‘Seeing the Australian Frontier: how colonial art subdued our national history’
Professor Greg Lehman
Pro Vice-Chancellor, Aboriginal Leadership
University of Tasmania
The Wentworth Lecture is held in honour of the Honourable W C Wentworth AO. It was established in 1978 to pay tribute to Mr Wentworth's contribution to Indigenous studies in Australia and as a means to encourage all Australians to gain a better understanding of issues that go to the heart of our development as a nation.
This event has now concluded.
Event postponed from 30 November 2022 and rescheduled for 17 March 2023.
Professor Greg Lehman is a descendant of the Trawulwuy people of northeast Tasmania and is a well-known Tasmanian art historian, curator, essayist and commentator on Indigenous identity and place.
Professor Lehman has an intimate relationship with the island’s Indigenous culture and his creative works explore the impact of colonisation on Tasmania’s social fabric.
Prior to appointment in January 2020 as Pro Vice Chancellor, Aboriginal Leadership at the University of Tasmania, Professor Lehman was a McKenzie Research Fellow at the School of Culture and Communication at the University of Melbourne.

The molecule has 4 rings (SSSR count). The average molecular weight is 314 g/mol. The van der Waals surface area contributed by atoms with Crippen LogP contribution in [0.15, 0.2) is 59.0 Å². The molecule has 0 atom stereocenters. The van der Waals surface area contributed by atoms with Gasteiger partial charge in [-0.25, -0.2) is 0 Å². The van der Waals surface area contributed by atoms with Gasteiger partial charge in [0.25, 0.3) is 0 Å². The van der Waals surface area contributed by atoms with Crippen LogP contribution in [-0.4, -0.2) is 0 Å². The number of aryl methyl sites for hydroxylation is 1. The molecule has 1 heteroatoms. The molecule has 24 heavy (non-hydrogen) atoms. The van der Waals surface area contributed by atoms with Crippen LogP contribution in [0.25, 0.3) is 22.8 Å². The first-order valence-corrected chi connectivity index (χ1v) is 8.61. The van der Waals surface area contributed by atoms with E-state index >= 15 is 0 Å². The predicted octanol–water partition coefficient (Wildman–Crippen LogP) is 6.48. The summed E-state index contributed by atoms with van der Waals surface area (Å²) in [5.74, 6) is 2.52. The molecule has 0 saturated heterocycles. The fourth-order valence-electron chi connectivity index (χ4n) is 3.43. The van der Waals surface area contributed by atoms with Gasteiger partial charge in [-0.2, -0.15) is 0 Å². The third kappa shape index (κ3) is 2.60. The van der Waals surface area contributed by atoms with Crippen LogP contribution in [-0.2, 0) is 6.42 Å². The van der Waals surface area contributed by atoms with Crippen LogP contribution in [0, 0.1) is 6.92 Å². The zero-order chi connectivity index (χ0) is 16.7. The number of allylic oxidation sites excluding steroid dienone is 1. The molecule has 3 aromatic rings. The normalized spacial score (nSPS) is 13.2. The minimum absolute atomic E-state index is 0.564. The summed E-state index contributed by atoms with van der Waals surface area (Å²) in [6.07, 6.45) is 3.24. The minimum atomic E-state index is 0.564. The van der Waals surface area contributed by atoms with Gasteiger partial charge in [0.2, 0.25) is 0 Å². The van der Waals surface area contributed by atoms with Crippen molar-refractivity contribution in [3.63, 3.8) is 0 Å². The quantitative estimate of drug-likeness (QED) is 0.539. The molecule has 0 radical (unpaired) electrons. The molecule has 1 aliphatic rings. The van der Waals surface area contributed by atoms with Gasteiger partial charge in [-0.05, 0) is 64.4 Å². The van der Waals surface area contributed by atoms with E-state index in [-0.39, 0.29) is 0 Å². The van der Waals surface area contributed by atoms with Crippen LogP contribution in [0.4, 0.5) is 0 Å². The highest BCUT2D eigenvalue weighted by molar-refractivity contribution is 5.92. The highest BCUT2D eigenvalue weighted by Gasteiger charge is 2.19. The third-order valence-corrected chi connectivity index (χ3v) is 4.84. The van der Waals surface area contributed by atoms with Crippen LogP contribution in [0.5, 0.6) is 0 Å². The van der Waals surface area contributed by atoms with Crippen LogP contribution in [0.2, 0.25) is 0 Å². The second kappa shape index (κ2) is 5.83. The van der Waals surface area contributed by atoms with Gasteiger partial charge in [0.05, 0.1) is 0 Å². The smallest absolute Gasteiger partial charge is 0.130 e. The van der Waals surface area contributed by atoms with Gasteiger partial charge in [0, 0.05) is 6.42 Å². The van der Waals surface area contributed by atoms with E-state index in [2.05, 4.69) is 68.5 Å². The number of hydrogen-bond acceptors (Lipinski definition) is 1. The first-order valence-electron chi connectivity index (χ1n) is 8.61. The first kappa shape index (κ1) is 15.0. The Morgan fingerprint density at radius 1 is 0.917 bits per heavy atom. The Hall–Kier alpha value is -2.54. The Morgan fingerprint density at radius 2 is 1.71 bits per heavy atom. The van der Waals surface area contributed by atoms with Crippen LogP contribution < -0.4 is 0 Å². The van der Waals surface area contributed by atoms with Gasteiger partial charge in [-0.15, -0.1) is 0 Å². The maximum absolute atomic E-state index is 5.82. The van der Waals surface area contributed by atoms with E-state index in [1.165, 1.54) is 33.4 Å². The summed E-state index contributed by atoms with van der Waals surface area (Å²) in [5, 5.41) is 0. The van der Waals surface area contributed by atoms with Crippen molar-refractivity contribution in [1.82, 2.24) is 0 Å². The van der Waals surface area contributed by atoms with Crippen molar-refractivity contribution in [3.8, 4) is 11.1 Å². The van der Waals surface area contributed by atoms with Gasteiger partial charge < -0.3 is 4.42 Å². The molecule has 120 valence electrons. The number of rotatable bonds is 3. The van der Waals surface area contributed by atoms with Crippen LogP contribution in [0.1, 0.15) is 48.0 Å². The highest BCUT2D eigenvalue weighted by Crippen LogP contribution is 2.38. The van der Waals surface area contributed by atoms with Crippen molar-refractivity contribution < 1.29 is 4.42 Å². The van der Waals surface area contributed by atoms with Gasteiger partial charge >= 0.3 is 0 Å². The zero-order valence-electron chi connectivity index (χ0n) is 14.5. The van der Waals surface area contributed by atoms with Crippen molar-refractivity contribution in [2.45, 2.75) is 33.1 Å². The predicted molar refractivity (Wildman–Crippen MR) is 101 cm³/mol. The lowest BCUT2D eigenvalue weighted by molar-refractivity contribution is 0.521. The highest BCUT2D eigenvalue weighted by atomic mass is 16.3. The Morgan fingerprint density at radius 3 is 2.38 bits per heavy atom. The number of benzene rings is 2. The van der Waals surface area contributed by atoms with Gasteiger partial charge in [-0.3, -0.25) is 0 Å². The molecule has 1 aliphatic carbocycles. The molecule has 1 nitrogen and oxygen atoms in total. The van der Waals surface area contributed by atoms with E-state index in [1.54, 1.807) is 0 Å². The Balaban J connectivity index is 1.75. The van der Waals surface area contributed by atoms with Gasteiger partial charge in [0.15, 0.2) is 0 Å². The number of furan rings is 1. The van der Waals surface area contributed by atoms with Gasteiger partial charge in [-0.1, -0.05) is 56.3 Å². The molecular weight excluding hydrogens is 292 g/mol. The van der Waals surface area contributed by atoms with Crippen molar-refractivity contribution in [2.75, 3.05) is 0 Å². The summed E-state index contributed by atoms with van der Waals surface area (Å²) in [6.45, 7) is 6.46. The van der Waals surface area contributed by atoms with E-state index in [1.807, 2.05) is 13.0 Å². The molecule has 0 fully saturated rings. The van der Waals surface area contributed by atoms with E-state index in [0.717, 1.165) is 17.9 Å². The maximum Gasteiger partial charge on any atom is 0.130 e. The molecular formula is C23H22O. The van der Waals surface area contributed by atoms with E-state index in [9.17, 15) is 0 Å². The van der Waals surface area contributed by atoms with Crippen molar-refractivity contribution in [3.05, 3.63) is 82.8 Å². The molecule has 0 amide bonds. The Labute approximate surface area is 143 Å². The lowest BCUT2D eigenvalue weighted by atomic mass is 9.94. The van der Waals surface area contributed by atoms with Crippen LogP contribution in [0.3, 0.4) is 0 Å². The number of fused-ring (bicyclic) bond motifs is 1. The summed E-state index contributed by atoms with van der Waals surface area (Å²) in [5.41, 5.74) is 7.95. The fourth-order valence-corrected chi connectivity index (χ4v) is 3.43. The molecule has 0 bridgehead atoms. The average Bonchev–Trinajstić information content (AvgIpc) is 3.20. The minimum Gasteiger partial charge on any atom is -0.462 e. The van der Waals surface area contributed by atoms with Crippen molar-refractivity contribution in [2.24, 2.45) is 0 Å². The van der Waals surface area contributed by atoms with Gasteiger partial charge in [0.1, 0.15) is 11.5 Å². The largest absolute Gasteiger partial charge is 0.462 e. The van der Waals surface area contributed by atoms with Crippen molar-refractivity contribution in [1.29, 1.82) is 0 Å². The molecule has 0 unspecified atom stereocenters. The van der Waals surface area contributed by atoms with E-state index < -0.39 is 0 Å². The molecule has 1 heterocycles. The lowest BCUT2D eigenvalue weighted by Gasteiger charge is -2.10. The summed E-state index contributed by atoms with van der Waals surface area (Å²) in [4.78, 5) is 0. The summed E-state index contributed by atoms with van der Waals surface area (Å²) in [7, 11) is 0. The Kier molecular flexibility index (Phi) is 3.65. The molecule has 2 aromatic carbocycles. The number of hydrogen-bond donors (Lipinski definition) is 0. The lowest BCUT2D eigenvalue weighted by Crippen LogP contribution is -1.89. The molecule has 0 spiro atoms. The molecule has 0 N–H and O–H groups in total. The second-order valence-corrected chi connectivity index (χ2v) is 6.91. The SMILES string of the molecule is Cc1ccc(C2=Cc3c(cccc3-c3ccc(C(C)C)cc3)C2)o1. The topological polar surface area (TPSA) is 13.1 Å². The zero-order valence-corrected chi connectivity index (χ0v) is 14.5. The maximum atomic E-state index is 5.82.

He has a past association with AIATSIS – in 2011 he was appointed as an Indigenous Visiting Research Fellow with the institute. He later worked in several research roles at the Australian National University’s National Centre for Indigenous Studies and at Deakin University’s Institute for Koori Education.
In 2012, Professor Lehman was awarded a Roberta Sykes Indigenous Education Scholarship to complete a Masters in the History of Art and Visual Cultures at Balliol College, University of Oxford. He received the 2016 AAANZ award for ‘Best Art Writing by an Indigenous Australian’ for his essay Benjamin Duterrau: the Art of Conciliation. And in 2017 he completed his PhD at the University of Tasmania’s Academy of the Arts, submitting his thesis ‘Regarding the Savage’ – an exploration of the understanding of Aboriginal culture, history, and identity through visual history.
About William (Bill) Wentworth
William (Bill) Wentworth (1907–2003) played an important role in the establishment of the Australian Institute of Aboriginal Studies (AIAS) in 1961.
He had a long-term and intense interest in the origins, society and cultures of this continent’s First Peoples.
Dr Jacquie Lambert, in her excellent ANU doctoral dissertation on the history of the Institute, refers to Wentworth as its ‘founding father’.
He made a major contribution to what has become the world’s primary repository of knowledge concerning the cultures and achievements of Aboriginal and Torres Strait Islander people.